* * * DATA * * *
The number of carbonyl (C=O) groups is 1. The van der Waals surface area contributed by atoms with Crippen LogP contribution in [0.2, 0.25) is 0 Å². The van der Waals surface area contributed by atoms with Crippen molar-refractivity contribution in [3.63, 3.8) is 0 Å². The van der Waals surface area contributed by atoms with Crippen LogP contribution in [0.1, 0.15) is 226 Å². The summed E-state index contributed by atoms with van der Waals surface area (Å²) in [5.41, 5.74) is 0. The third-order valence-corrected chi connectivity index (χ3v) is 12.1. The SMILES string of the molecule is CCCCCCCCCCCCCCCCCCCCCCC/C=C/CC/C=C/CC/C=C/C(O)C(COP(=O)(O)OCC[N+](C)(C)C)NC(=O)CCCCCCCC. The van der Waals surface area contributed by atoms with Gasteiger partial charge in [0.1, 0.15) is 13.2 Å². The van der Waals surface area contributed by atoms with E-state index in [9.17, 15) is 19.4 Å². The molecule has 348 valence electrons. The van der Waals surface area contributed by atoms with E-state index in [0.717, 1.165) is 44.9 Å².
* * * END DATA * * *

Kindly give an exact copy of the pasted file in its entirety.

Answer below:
The number of carbonyl (C=O) groups is 1. The van der Waals surface area contributed by atoms with Crippen LogP contribution in [0.2, 0.25) is 0 Å². The van der Waals surface area contributed by atoms with Crippen molar-refractivity contribution in [3.63, 3.8) is 0 Å². The van der Waals surface area contributed by atoms with Crippen LogP contribution in [0.1, 0.15) is 226 Å². The summed E-state index contributed by atoms with van der Waals surface area (Å²) in [5.41, 5.74) is 0. The third-order valence-corrected chi connectivity index (χ3v) is 12.1. The SMILES string of the molecule is CCCCCCCCCCCCCCCCCCCCCCC/C=C/CC/C=C/CC/C=C/C(O)C(COP(=O)(O)OCC[N+](C)(C)C)NC(=O)CCCCCCCC. The van der Waals surface area contributed by atoms with Gasteiger partial charge in [0.1, 0.15) is 13.2 Å². The van der Waals surface area contributed by atoms with E-state index in [9.17, 15) is 19.4 Å². The molecule has 348 valence electrons. The van der Waals surface area contributed by atoms with E-state index in [0.717, 1.165) is 44.9 Å².